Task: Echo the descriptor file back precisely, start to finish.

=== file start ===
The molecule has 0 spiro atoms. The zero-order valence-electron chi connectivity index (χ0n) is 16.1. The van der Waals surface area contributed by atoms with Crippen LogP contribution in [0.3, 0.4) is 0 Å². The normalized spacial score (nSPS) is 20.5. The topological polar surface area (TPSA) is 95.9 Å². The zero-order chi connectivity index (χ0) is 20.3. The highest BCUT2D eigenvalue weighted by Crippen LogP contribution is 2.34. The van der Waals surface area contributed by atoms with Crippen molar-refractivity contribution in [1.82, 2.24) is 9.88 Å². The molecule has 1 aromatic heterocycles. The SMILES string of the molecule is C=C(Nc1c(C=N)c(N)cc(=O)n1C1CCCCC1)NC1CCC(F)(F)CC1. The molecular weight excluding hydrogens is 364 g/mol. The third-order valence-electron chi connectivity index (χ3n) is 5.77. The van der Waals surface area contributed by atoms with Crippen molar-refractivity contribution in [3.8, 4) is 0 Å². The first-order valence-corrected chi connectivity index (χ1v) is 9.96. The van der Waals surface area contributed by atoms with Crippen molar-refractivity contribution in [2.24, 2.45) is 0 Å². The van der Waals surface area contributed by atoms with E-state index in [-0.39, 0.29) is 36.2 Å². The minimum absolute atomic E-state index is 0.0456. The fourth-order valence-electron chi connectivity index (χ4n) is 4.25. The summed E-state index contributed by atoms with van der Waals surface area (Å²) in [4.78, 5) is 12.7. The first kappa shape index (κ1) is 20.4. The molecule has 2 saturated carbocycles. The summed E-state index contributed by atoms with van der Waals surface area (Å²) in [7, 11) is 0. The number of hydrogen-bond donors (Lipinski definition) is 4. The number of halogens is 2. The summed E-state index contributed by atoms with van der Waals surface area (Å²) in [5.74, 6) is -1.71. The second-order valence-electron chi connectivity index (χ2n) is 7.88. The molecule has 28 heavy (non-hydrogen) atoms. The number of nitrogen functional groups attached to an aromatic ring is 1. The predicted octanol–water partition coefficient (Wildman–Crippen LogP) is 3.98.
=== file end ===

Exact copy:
The molecule has 0 spiro atoms. The zero-order valence-electron chi connectivity index (χ0n) is 16.1. The van der Waals surface area contributed by atoms with Crippen LogP contribution in [0.3, 0.4) is 0 Å². The normalized spacial score (nSPS) is 20.5. The topological polar surface area (TPSA) is 95.9 Å². The zero-order chi connectivity index (χ0) is 20.3. The highest BCUT2D eigenvalue weighted by Crippen LogP contribution is 2.34. The van der Waals surface area contributed by atoms with Crippen molar-refractivity contribution in [1.82, 2.24) is 9.88 Å². The molecule has 1 aromatic heterocycles. The SMILES string of the molecule is C=C(Nc1c(C=N)c(N)cc(=O)n1C1CCCCC1)NC1CCC(F)(F)CC1. The molecular weight excluding hydrogens is 364 g/mol. The third-order valence-electron chi connectivity index (χ3n) is 5.77. The van der Waals surface area contributed by atoms with Crippen molar-refractivity contribution in [3.8, 4) is 0 Å². The first-order valence-corrected chi connectivity index (χ1v) is 9.96. The van der Waals surface area contributed by atoms with Crippen molar-refractivity contribution in [2.24, 2.45) is 0 Å². The van der Waals surface area contributed by atoms with E-state index in [-0.39, 0.29) is 36.2 Å². The minimum absolute atomic E-state index is 0.0456. The fourth-order valence-electron chi connectivity index (χ4n) is 4.25. The summed E-state index contributed by atoms with van der Waals surface area (Å²) in [4.78, 5) is 12.7. The first kappa shape index (κ1) is 20.4. The molecule has 2 saturated carbocycles. The summed E-state index contributed by atoms with van der Waals surface area (Å²) in [7, 11) is 0. The number of hydrogen-bond donors (Lipinski definition) is 4. The number of halogens is 2. The summed E-state index contributed by atoms with van der Waals surface area (Å²) in [5.74, 6) is -1.71. The second-order valence-electron chi connectivity index (χ2n) is 7.88. The molecule has 28 heavy (non-hydrogen) atoms. The number of nitrogen functional groups attached to an aromatic ring is 1. The predicted octanol–water partition coefficient (Wildman–Crippen LogP) is 3.98.